But despite this, I do believe universal water access in Mombasa is possible. Completion of the Mwache Dam, and repair of the Mzima pipeline and construction of a second pipeline, Mzima II, would give us enough water. In addition if we could get a cheaper electricity tariff which was just for water – like there is for streetlights, for example, it could make desalination possible.
But our infrastructure is aging. Some of our pipelines were built in the 1920s. Water is just not something that people have taken seriously. This country is full of water, just mismanaged water. The entire country has a NRW [non-revenue water – water that is lost or not billed for] rate of 43%, a very high number when the global rate is around 22%.
There is a stereotype that water is always available, and as a result we have never properly developed the water sector. This myth about water being just freely available, without the need for investment to manage it properly, needs to be debunked.
We in the water sector are a sum total of failures across the generations, and probably Covid-19, and the spotlight subsequently shone on the water sector, is making our work a bit easier.”
WSUP has worked closely with MOWASSCO for several years, helping the utility to better serve low-income communities with clean water. In response to the Covid-19 pandemic WSUP is currently implementing hygiene promotion campaigns in Mombasa and other Kenyan cities, supported by the UK government / Unilever backed Hygiene Behaviour Change Coalition (HBCC).
Video stories of change from two Ghanaian districts as a result of post-construction interventions.
IRC Ghana has been providing post-construction support to Akatsi North and South Districts in the Volta Region of Ghana as part of the district system strengthening efforts. This intervention is a move towards professionalising the work of area mechanics and equipping them with the necessary skills to perform their tasks more effectively for improved water service delivery.
"In the light of long-term sustainability of water, sanitation and hygiene (WASH) interventions, post-construction support is critical for continued maintenance and operation of rural water systems," IRC Ghana Country Director, Vida Duti noted.
Through IRC Ghana’s work in Akatsi North and South Districts under the Triple-S project, tools were developed in collaboration with the districts to support post-construction support for water facilities. IRC in collaboration with CWSA, worked with the districts to conduct service monitoring over three years. Following up on the previous work and to ensure that progress is being made to achieve the national target of full coverage by 2025 and the SDG of universal coverage by 2030, IRC Ghana has since 2017 provided the local authorities in the two districts with the tools and technical support to position them to lead in the process.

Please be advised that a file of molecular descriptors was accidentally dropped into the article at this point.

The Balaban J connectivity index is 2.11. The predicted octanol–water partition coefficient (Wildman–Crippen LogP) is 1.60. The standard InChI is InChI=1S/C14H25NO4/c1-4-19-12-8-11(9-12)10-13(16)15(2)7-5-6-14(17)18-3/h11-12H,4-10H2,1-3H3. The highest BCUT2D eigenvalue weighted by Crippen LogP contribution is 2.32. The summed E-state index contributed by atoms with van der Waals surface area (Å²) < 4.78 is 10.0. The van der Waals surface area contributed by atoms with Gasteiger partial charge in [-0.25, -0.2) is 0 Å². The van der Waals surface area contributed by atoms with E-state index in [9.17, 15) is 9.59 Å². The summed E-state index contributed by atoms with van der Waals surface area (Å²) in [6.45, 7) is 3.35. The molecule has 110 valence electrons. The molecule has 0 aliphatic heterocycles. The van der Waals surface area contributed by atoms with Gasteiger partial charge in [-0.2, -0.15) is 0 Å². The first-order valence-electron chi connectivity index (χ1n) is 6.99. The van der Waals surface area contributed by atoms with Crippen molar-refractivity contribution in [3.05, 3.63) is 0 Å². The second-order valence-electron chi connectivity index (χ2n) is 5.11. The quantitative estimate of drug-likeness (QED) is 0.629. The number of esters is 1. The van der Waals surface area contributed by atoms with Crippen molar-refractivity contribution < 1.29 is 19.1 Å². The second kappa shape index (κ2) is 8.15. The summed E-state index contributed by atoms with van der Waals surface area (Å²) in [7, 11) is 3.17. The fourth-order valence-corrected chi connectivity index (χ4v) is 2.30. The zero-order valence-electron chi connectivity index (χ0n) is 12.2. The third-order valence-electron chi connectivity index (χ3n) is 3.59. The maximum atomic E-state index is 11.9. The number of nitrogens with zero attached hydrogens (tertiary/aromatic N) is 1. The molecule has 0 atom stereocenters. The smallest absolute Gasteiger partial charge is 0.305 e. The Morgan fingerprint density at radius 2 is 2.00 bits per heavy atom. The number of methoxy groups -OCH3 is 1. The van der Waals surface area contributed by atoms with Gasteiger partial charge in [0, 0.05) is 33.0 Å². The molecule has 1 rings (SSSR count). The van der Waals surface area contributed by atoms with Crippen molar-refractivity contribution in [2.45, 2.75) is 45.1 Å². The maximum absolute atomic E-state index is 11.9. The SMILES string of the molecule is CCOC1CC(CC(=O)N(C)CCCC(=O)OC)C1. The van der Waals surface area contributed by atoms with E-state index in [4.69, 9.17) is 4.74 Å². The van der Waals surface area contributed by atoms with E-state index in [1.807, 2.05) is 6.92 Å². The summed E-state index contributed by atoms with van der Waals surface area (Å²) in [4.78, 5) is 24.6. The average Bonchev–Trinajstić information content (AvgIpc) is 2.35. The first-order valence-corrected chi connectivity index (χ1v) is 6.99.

As part of the post-construction intervention in the two districts, the Akatsi South and North District Assemblies in collaboration with IRC Ghana organised a number of training workshops for area mechanics in the two districts to equip them with the skills and knowledge to undertake installation, uninstallation, repair and maintenance of various types of handpumps in the districts.
Earlier this year, the IRC Ghana documentation team visited selected communities in the two districts to collect and document stories of change and lessons emanating from the intervention. The visit to the two districts took place in February 2020, meeting community members, trained artisans, Water and Sanitation Management Team members and District Assembly staff including District Chief Executives in both districts, conducting community visits and interviews. The team was accompanied by staff of the District Assembly in both districts, helping the team in community entry and translations.
The following three short videos highlight the experiences of change in the lives of communities in the two districts as a result of the post-construction support intervention. They represent examples from real-life about how small but targeted interventions towards local system strengthening can make a difference in the lives of many communities in the districts.
These three short videos reflect the perspectives of the community members, area mechanics and the district authorities, respectively.
They trained us to repair the boreholes for the communities
When they collect revenue from the sale for water, it has most of the times been misapplied
It's government's responsibility to ensure communities have good source of water
In March 2019 Cyclone Idai caused devastation across Mozambique, including in the city of Beira which suffered from widespread flooding and severe damage to its water network. A major relief operation saw many residents housed in resettlement camps with limited access to clean water and safe sanitation facilities.